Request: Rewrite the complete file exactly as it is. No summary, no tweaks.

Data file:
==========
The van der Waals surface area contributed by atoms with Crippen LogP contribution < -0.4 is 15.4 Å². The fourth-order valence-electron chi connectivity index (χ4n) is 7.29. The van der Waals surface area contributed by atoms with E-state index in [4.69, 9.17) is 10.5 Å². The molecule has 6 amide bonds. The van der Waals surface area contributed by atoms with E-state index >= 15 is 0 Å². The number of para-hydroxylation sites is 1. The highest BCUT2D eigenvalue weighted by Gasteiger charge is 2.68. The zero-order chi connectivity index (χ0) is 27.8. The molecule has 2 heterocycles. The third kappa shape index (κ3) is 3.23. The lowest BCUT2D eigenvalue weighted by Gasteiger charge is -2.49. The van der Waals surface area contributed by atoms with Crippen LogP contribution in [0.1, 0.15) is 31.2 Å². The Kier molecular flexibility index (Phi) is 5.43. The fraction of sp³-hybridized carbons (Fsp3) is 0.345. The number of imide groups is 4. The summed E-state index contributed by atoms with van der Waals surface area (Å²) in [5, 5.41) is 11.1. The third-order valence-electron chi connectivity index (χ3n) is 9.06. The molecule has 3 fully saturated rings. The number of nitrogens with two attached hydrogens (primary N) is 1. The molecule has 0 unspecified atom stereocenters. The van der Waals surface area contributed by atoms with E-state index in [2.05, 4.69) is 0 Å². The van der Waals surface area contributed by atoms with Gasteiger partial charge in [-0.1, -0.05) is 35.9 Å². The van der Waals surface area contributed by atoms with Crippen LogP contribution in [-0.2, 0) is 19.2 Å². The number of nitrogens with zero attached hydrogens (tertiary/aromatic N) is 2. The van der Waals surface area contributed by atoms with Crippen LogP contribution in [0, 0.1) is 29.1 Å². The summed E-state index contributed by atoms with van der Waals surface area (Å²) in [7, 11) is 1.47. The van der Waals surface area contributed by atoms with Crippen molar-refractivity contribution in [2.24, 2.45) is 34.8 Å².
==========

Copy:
The van der Waals surface area contributed by atoms with Crippen LogP contribution < -0.4 is 15.4 Å². The fourth-order valence-electron chi connectivity index (χ4n) is 7.29. The van der Waals surface area contributed by atoms with E-state index in [4.69, 9.17) is 10.5 Å². The molecule has 6 amide bonds. The van der Waals surface area contributed by atoms with E-state index >= 15 is 0 Å². The number of para-hydroxylation sites is 1. The highest BCUT2D eigenvalue weighted by Gasteiger charge is 2.68. The zero-order chi connectivity index (χ0) is 27.8. The molecule has 2 heterocycles. The third kappa shape index (κ3) is 3.23. The lowest BCUT2D eigenvalue weighted by Gasteiger charge is -2.49. The van der Waals surface area contributed by atoms with Crippen LogP contribution in [0.1, 0.15) is 31.2 Å². The Kier molecular flexibility index (Phi) is 5.43. The fraction of sp³-hybridized carbons (Fsp3) is 0.345. The number of imide groups is 4. The summed E-state index contributed by atoms with van der Waals surface area (Å²) in [5, 5.41) is 11.1. The third-order valence-electron chi connectivity index (χ3n) is 9.06. The molecule has 3 fully saturated rings. The number of nitrogens with two attached hydrogens (primary N) is 1. The molecule has 0 unspecified atom stereocenters. The van der Waals surface area contributed by atoms with E-state index in [2.05, 4.69) is 0 Å². The van der Waals surface area contributed by atoms with Gasteiger partial charge in [-0.1, -0.05) is 35.9 Å². The van der Waals surface area contributed by atoms with Crippen LogP contribution in [-0.2, 0) is 19.2 Å². The number of nitrogens with zero attached hydrogens (tertiary/aromatic N) is 2. The van der Waals surface area contributed by atoms with Crippen LogP contribution in [0, 0.1) is 29.1 Å². The summed E-state index contributed by atoms with van der Waals surface area (Å²) in [7, 11) is 1.47. The van der Waals surface area contributed by atoms with Crippen molar-refractivity contribution in [2.24, 2.45) is 34.8 Å².